Putting a spin on it

THEY might not put fear into the batsmen but a class spinner can rip through an opposition batting line-up in the blink of an eye.

Over the years world cricket has produced some outstanding wrist and finger spinners, none better than our own spin king Shane Warne.

Warne had a stunning array of deliveries combined with a competitive spirit second to none.

And the world’s leading wicket-taker Murali Muralitharan was a nightmare to face in the sub-continent even with the debate over his dubious bowling action.

Horrie Cameron

ONE-time CRCA president and cricket historian John Moore head voted Cameron Cricketer of the Decade in the 1950s.

Cameron played cricket in the district for 32 years. He represented North Coast from 1931-1937. During that time in North Coast squads he topped both the batting and bowling aggregates and averages for six consecutive years.

In the early 40s Cameron joined the Australian Infantry Force and was instrumental in several wins against the English and New Zealand Defence Force teams.

In the 1953-54 season Cameron took out the CRCA batting and bowling aggregate with 53 wickets.

Reg Gerrard

GERRARD was the winner of the H Preston Memorial Trophy for the First Grade Bowling Aggregate in 1957-58. He was aged 39 at the time and was one of the best all-rounders in the CRCA in the 20 years leading up to that season.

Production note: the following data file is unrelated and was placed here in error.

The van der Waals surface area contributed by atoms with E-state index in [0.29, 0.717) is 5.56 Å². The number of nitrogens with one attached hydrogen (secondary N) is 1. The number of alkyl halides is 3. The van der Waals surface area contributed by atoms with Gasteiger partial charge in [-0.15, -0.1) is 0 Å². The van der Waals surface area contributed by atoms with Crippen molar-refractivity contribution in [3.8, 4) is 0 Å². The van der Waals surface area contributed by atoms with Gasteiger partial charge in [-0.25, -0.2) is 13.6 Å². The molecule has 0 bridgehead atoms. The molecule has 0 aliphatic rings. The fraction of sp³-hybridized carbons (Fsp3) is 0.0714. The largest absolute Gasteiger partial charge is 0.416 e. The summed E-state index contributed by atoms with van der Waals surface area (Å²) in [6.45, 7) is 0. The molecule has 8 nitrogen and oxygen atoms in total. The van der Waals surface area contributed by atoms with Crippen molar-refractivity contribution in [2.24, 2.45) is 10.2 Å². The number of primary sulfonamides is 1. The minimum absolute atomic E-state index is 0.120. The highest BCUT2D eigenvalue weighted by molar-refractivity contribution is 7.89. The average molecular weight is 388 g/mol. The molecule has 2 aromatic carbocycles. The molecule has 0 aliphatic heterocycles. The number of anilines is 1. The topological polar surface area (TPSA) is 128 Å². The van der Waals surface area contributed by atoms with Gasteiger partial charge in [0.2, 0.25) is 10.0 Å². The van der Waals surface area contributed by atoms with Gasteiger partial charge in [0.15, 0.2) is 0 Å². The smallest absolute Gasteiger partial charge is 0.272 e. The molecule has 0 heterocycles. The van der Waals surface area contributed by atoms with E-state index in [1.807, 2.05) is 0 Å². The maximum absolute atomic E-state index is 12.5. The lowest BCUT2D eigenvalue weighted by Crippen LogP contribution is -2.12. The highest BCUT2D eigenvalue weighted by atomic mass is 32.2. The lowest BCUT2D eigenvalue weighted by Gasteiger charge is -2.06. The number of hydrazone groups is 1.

Gerrard was a graceful right-handed hard-hitting batsman and a left-arm spin bowler. He was a regular at Country Week from 1938 and in 1942 he scored 423 runs from four innings.

Gerrard started playing cricket for the Alumy Creek first-grade side in 1932 and he played first grade for the next 24 years.

He represented the North Coast Squad against the NSW Sheffield team on three occasions; he also played against the MCC.

His best performance at club level was a magnificent 202 not out in the late 30s and his best bowling was 7-2.

In 1957-58 he won the all-rounder trophy and finished the season with 216 runs and a staggering 57 wickets at an average of 8.31 runs.

Tony Blanch

LONGEVITY has been the key ingredient to the Westlawn life member’s success. The man known as ‘Skully’ began his first-grade career back in the 1978-79 season and has kept batsmen honest ever since.

Blanch has featured in 11 first-grade grand finals and has won more than his fair share.

His ability to tie down opposition batsmen and his genuine wicket-taking ability ensures he is one of the most respected spin bowlers in the Clarence.

A handy lower-order batsman and brilliant out-fielder combined with a never-say-die attitude makes ‘Skully’ a worthy candidate for the Dream Team.



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